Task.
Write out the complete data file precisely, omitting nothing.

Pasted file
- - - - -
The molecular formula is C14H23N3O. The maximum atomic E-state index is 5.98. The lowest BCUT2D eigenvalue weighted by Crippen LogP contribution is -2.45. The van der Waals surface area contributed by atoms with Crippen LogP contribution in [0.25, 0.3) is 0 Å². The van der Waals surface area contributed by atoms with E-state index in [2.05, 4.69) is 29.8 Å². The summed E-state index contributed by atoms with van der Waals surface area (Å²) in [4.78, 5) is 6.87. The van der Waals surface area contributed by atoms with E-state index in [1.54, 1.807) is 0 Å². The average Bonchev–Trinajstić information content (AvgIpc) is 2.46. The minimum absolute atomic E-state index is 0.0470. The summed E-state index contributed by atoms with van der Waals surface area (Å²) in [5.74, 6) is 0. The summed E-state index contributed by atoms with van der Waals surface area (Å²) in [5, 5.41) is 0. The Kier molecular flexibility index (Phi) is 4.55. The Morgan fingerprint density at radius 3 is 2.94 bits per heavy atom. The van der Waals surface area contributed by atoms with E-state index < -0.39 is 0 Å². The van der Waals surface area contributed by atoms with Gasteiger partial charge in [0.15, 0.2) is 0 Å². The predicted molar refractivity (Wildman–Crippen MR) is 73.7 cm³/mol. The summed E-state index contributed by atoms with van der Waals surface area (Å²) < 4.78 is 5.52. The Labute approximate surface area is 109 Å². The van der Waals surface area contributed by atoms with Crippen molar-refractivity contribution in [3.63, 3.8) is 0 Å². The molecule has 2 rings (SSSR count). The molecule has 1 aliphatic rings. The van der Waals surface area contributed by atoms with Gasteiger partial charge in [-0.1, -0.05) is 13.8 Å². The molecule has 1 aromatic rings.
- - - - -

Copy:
The molecular formula is C14H23N3O. The maximum atomic E-state index is 5.98. The lowest BCUT2D eigenvalue weighted by Crippen LogP contribution is -2.45. The van der Waals surface area contributed by atoms with Crippen LogP contribution in [0.25, 0.3) is 0 Å². The van der Waals surface area contributed by atoms with E-state index in [2.05, 4.69) is 29.8 Å². The summed E-state index contributed by atoms with van der Waals surface area (Å²) in [4.78, 5) is 6.87. The van der Waals surface area contributed by atoms with E-state index in [1.54, 1.807) is 0 Å². The average Bonchev–Trinajstić information content (AvgIpc) is 2.46. The minimum absolute atomic E-state index is 0.0470. The summed E-state index contributed by atoms with van der Waals surface area (Å²) in [5.74, 6) is 0. The summed E-state index contributed by atoms with van der Waals surface area (Å²) in [5, 5.41) is 0. The Kier molecular flexibility index (Phi) is 4.55. The Morgan fingerprint density at radius 3 is 2.94 bits per heavy atom. The van der Waals surface area contributed by atoms with E-state index < -0.39 is 0 Å². The van der Waals surface area contributed by atoms with Gasteiger partial charge in [0.15, 0.2) is 0 Å². The predicted molar refractivity (Wildman–Crippen MR) is 73.7 cm³/mol. The summed E-state index contributed by atoms with van der Waals surface area (Å²) < 4.78 is 5.52. The Labute approximate surface area is 109 Å². The van der Waals surface area contributed by atoms with Crippen molar-refractivity contribution in [3.63, 3.8) is 0 Å². The molecule has 2 rings (SSSR count). The molecule has 1 aliphatic rings. The van der Waals surface area contributed by atoms with Gasteiger partial charge in [-0.1, -0.05) is 13.8 Å². The molecule has 1 aromatic rings.